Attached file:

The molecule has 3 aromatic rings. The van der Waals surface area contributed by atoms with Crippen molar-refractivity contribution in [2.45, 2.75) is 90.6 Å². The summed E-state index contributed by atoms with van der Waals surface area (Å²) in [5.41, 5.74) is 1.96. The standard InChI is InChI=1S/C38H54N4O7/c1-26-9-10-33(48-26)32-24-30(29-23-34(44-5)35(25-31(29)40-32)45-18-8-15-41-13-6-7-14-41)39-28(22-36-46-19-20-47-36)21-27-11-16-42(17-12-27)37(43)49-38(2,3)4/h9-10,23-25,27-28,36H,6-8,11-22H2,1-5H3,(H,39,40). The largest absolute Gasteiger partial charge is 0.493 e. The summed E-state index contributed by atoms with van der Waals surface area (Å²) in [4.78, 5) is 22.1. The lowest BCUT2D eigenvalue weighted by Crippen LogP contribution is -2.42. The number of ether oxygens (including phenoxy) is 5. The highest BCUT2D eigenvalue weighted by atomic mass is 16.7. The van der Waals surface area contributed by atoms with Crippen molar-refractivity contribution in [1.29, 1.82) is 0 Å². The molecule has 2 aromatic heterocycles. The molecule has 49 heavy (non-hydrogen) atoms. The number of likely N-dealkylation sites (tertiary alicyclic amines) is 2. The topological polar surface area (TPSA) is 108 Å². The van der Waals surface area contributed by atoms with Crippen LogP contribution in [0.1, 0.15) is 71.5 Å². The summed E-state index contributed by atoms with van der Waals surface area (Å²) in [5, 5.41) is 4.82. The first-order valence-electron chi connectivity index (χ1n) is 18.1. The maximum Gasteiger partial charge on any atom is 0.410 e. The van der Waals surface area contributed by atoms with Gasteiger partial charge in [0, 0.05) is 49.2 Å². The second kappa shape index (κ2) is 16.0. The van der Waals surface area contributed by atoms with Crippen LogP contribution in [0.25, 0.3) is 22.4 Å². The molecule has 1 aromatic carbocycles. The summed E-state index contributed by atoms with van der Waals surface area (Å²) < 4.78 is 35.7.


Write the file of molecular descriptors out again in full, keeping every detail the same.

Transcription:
The molecule has 3 aromatic rings. The van der Waals surface area contributed by atoms with Crippen molar-refractivity contribution in [2.45, 2.75) is 90.6 Å². The summed E-state index contributed by atoms with van der Waals surface area (Å²) in [5.41, 5.74) is 1.96. The standard InChI is InChI=1S/C38H54N4O7/c1-26-9-10-33(48-26)32-24-30(29-23-34(44-5)35(25-31(29)40-32)45-18-8-15-41-13-6-7-14-41)39-28(22-36-46-19-20-47-36)21-27-11-16-42(17-12-27)37(43)49-38(2,3)4/h9-10,23-25,27-28,36H,6-8,11-22H2,1-5H3,(H,39,40). The largest absolute Gasteiger partial charge is 0.493 e. The summed E-state index contributed by atoms with van der Waals surface area (Å²) in [4.78, 5) is 22.1. The lowest BCUT2D eigenvalue weighted by Crippen LogP contribution is -2.42. The number of ether oxygens (including phenoxy) is 5. The highest BCUT2D eigenvalue weighted by atomic mass is 16.7. The van der Waals surface area contributed by atoms with Crippen molar-refractivity contribution in [1.29, 1.82) is 0 Å². The molecule has 2 aromatic heterocycles. The molecule has 49 heavy (non-hydrogen) atoms. The number of likely N-dealkylation sites (tertiary alicyclic amines) is 2. The topological polar surface area (TPSA) is 108 Å². The van der Waals surface area contributed by atoms with Crippen LogP contribution in [0.1, 0.15) is 71.5 Å². The summed E-state index contributed by atoms with van der Waals surface area (Å²) in [5, 5.41) is 4.82. The first-order valence-electron chi connectivity index (χ1n) is 18.1. The maximum Gasteiger partial charge on any atom is 0.410 e. The van der Waals surface area contributed by atoms with Gasteiger partial charge in [0, 0.05) is 49.2 Å². The second kappa shape index (κ2) is 16.0. The van der Waals surface area contributed by atoms with Crippen LogP contribution in [0.25, 0.3) is 22.4 Å². The molecule has 1 aromatic carbocycles. The summed E-state index contributed by atoms with van der Waals surface area (Å²) < 4.78 is 35.7.